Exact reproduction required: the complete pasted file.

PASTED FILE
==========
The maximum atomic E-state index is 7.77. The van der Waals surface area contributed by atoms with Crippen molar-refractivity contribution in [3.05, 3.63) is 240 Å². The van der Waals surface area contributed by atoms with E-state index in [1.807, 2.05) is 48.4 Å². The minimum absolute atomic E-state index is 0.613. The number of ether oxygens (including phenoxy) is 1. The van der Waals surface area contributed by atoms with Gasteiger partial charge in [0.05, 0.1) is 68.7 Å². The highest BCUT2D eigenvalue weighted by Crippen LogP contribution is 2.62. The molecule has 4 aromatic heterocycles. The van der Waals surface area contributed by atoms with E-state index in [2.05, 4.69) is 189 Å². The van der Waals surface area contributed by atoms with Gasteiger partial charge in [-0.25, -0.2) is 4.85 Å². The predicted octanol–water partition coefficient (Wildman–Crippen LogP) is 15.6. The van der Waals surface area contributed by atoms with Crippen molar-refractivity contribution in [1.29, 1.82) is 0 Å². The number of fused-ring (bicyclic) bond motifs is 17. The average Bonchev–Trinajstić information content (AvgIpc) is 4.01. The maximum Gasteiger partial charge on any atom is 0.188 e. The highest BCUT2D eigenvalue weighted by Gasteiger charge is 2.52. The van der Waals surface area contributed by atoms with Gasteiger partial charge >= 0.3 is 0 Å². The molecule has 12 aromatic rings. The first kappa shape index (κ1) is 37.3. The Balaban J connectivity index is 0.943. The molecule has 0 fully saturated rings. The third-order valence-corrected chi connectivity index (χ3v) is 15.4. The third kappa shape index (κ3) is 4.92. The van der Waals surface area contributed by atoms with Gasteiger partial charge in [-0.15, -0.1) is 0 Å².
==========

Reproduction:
The maximum atomic E-state index is 7.77. The van der Waals surface area contributed by atoms with Crippen molar-refractivity contribution in [3.05, 3.63) is 240 Å². The van der Waals surface area contributed by atoms with E-state index in [1.807, 2.05) is 48.4 Å². The minimum absolute atomic E-state index is 0.613. The number of ether oxygens (including phenoxy) is 1. The van der Waals surface area contributed by atoms with Gasteiger partial charge in [0.05, 0.1) is 68.7 Å². The highest BCUT2D eigenvalue weighted by Crippen LogP contribution is 2.62. The molecule has 4 aromatic heterocycles. The van der Waals surface area contributed by atoms with E-state index in [2.05, 4.69) is 189 Å². The van der Waals surface area contributed by atoms with Gasteiger partial charge in [-0.25, -0.2) is 4.85 Å². The predicted octanol–water partition coefficient (Wildman–Crippen LogP) is 15.6. The van der Waals surface area contributed by atoms with Crippen molar-refractivity contribution in [1.29, 1.82) is 0 Å². The number of fused-ring (bicyclic) bond motifs is 17. The average Bonchev–Trinajstić information content (AvgIpc) is 4.01. The maximum Gasteiger partial charge on any atom is 0.188 e. The highest BCUT2D eigenvalue weighted by Gasteiger charge is 2.52. The van der Waals surface area contributed by atoms with Gasteiger partial charge >= 0.3 is 0 Å². The molecule has 12 aromatic rings. The first kappa shape index (κ1) is 37.3. The Balaban J connectivity index is 0.943. The molecule has 0 fully saturated rings. The third-order valence-corrected chi connectivity index (χ3v) is 15.4. The third kappa shape index (κ3) is 4.92. The van der Waals surface area contributed by atoms with Gasteiger partial charge in [-0.15, -0.1) is 0 Å².